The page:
The rumored acquisition of health insurance giant Aetna by CVS was officially announced on Dec. 3, with the companies calling the $69 billion deal a “unique opportunity to redefine access to high-quality care in lower cost, local settings whether in the community, at home, or through digital tools.” Unlike Aetna's abandoned merger with Humana, analysts predicted it may actually deliver on promised benefits for patient care.
CVS said in a press release it would pay $207 for each Aetna share ($145 in cash and the rest in CVS stock), which is 29 percent above Aetna’s share price on Oct. 25—the day before the Wall Street Journal first reported the acquisition was being discussed.
The press release argued the combined company would create a “community-based health hub” at CVS locations while bringing together Aetna’s provider networks with 9,700 pharmacies and 1,100 retail clinics. Other promised benefits for healthcare consumers would include leveraging these CVS hubs for services like “medication evaluations, home monitoring and use of durable medical equipment” to cut down on hospital readmissions and better manage chronic conditions like diabetes.
“These types of interventions are things that the traditional health care system could be doing, but the traditional health care system lacks the key elements of convenience and coordination that help to engage consumers in their health. That's what the combination of CVS Health and Aetna will deliver,” CVS Health president and CEO Larry Merlo said in a statement.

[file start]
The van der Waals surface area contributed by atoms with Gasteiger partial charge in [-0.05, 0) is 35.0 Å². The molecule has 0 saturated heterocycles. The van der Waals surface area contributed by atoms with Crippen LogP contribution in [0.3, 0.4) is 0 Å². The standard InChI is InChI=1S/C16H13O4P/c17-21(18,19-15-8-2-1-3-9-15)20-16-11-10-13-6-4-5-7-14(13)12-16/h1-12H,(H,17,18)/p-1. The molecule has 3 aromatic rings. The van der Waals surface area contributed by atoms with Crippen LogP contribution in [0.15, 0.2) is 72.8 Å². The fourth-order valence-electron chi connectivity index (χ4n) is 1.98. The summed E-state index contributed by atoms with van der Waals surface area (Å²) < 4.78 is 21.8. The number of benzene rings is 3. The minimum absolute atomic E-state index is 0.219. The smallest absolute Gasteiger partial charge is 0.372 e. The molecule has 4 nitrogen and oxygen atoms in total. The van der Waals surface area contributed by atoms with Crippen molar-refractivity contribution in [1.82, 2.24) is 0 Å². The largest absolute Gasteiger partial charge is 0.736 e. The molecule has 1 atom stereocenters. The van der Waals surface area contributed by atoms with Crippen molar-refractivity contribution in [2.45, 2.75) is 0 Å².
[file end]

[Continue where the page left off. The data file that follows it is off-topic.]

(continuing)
Aetna would be run as a standalone unit of CVS and be “led by members of their current management team.” Current Aetna CEO Mark Bertolini, along with two more directors of the company, would join the CVS Health board.
“This is the next step in our journey, positioning the combined company to dramatically further empower consumers. Together with CVS Health, we will better understand our members' health goals, guide them through the health care system and help them achieve their best health,” Bertolini said in a statement.
CVS and Aetna did mention $750 million in near-term “synergies” resulting from the merger, without specifying whether that would mean cutting jobs at either company.
The deal looks promising to financial services company Moody’s thanks to the $245 billion in combined revenue and $19 billion in earnings before interest, taxes, depreciation, and amortization EBITDA). The combined company's diversified revenue stream and wide reach would give it “the potential to reshape the entire health plan market,” according to Moody’s Vice President Mickey Chadha.
“Combining Aetna’s membership data, technology and strong Medicare Advantage growth with CVS’s pharmacy operations including minute clinics and prescription drug programs is a compelling combination and could in time lower the overall healthcare costs for consumers,” Chadha told HealthExec in an email. “This is particularly important as a relatively small percentage of patients with certain chronic illnesses or intense medical needs account for a disproportionately high percentage of healthcare costs.”
The transaction would come with “significant weakening" of CVS’s credit metrics, Chadha added, since the deal will be financed largely by taking on new debt and comes with “high execution and integration risks.”
One of the biggest risks is gaining regulatory approval, which is where Aetna’s last proposed major deal—its $37 billion merger with Humana—stumbled, being blocked in court on antitrust grounds. Unlike those insurance mergers, however, there’s little existing overlap between the two companies, making the regulatory reaction harder to predict.
The deal could spur additional transactions in healthcare from outside companies such as Amazon or Walmart, which credit rating agencies have labeled as potential disruptors to the current healthcare market.